Taphophilia is the love of cemeteries and headstones. In this episode, Elizabeth indulges her taphophilia as she uses stories from East View Cemetery on the outskirts of Atlanta to learn about life in the city in the early to mid-20th century. Golf, textile mills, and military service help us complete the picture.
When your grandfather was a leading crusader and your father was a famous rebel, what is left for you to do? For Guy de Montfort the answer was to earn a spot in one of the circles of hell imagined by Dante in his Inferno. Find out how this medieval man came to such a fate in this episode.
Fr. Rupert Mayer’s pastoral career ranged from serving as a chaplain for German troops during the First World War, to finding people jobs and housing. Then, after Hitler came to power, Fr. Mayer defied the Gestapo, and lived to tell the tale. Join Lucy for an episode about this remarkable Nazi-fighting Jesuit.
In May of 2016 the Ringling Bros. and Barnum & Bailey Circus’ elephants performed for their final time before entering retirement. Over 130 years earlier, in 1882, Jumbo the elephant left London for New York and joined P.T. Barnum’s traveling menagerie. In this episode, Christine explores Jumbo’s life as one of the Victorian era’s most famous animals.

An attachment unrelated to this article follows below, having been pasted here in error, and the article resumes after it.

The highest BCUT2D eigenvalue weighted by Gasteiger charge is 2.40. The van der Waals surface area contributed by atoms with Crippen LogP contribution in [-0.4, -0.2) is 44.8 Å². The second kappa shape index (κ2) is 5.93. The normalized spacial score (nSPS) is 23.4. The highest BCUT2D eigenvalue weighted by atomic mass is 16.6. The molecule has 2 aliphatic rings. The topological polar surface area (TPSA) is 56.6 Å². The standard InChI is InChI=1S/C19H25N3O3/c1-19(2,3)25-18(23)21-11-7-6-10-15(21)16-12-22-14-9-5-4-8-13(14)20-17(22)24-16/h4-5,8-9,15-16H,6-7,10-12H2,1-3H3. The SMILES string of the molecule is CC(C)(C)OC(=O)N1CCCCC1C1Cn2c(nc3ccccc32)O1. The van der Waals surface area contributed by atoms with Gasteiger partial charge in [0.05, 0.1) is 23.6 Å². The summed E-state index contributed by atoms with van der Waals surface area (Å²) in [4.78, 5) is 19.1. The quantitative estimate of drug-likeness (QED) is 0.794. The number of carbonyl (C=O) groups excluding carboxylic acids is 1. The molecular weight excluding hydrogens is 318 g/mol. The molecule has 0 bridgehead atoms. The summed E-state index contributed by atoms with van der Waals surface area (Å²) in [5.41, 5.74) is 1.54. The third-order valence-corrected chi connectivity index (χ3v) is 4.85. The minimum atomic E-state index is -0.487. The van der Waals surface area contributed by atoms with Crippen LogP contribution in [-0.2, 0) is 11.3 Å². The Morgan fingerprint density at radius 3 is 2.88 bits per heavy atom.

We've all seen movies burn witches at the stake. But how did England's lawmakers propose to punish these evil-doers? You might be surprised. This week, Lesley explores the various ways a sorcerer could be punished in early modern England.
The First World War was, infamously, a source of both transformation and trauma. In this episode, Lucy and Elizabeth find evidence of the ways in which the War to End all Wars influenced some of the greatest British mystery novels of the mid-20th century, especially how experiences of WWI were normalized, memorialized, or condemned within their pages.
Podcasters: Elizabeth and Lucy
Everyone knows the beloved children’s character Curious George, but how many of us know about his creators? When Hans and Margaret Rey created the mischievous monkey, they were German Jews living in Paris. As the Nazis swept through Europe, the dynamic pair escaped with their precious manuscript on a homemade bicycle.